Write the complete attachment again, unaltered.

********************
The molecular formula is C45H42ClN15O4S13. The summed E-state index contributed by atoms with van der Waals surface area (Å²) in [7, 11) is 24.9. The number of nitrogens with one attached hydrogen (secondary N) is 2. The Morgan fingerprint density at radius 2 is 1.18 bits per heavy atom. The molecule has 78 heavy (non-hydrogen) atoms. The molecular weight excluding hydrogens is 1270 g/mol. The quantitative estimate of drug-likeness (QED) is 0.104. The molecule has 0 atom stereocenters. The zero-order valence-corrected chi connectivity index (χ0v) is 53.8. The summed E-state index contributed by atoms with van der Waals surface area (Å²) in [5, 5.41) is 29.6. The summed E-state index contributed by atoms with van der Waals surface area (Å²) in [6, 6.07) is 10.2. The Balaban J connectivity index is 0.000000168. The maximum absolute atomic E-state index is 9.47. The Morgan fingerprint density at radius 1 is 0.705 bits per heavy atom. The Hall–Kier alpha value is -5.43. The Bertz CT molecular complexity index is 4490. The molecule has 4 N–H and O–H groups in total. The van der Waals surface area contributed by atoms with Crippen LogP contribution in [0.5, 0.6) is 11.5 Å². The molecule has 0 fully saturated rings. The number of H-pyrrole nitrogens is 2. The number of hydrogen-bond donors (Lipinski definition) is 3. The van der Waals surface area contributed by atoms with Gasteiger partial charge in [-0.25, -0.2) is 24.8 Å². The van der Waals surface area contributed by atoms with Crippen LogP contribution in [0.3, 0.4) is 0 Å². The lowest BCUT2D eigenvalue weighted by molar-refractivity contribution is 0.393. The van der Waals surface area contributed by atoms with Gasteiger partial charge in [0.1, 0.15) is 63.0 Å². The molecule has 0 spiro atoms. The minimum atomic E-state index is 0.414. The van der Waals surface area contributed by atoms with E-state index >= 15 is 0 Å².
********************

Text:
The molecular formula is C45H42ClN15O4S13. The summed E-state index contributed by atoms with van der Waals surface area (Å²) in [7, 11) is 24.9. The number of nitrogens with one attached hydrogen (secondary N) is 2. The Morgan fingerprint density at radius 2 is 1.18 bits per heavy atom. The molecule has 78 heavy (non-hydrogen) atoms. The molecular weight excluding hydrogens is 1270 g/mol. The quantitative estimate of drug-likeness (QED) is 0.104. The molecule has 0 atom stereocenters. The zero-order valence-corrected chi connectivity index (χ0v) is 53.8. The summed E-state index contributed by atoms with van der Waals surface area (Å²) in [5, 5.41) is 29.6. The summed E-state index contributed by atoms with van der Waals surface area (Å²) in [6, 6.07) is 10.2. The Balaban J connectivity index is 0.000000168. The maximum absolute atomic E-state index is 9.47. The Morgan fingerprint density at radius 1 is 0.705 bits per heavy atom. The Hall–Kier alpha value is -5.43. The Bertz CT molecular complexity index is 4490. The molecule has 4 N–H and O–H groups in total. The van der Waals surface area contributed by atoms with Crippen LogP contribution in [0.5, 0.6) is 11.5 Å². The molecule has 0 fully saturated rings. The number of H-pyrrole nitrogens is 2. The number of hydrogen-bond donors (Lipinski definition) is 3. The van der Waals surface area contributed by atoms with Gasteiger partial charge in [-0.25, -0.2) is 24.8 Å². The van der Waals surface area contributed by atoms with Crippen LogP contribution in [0.3, 0.4) is 0 Å². The lowest BCUT2D eigenvalue weighted by molar-refractivity contribution is 0.393. The van der Waals surface area contributed by atoms with Gasteiger partial charge in [0.1, 0.15) is 63.0 Å². The molecule has 0 spiro atoms. The minimum atomic E-state index is 0.414. The van der Waals surface area contributed by atoms with E-state index >= 15 is 0 Å².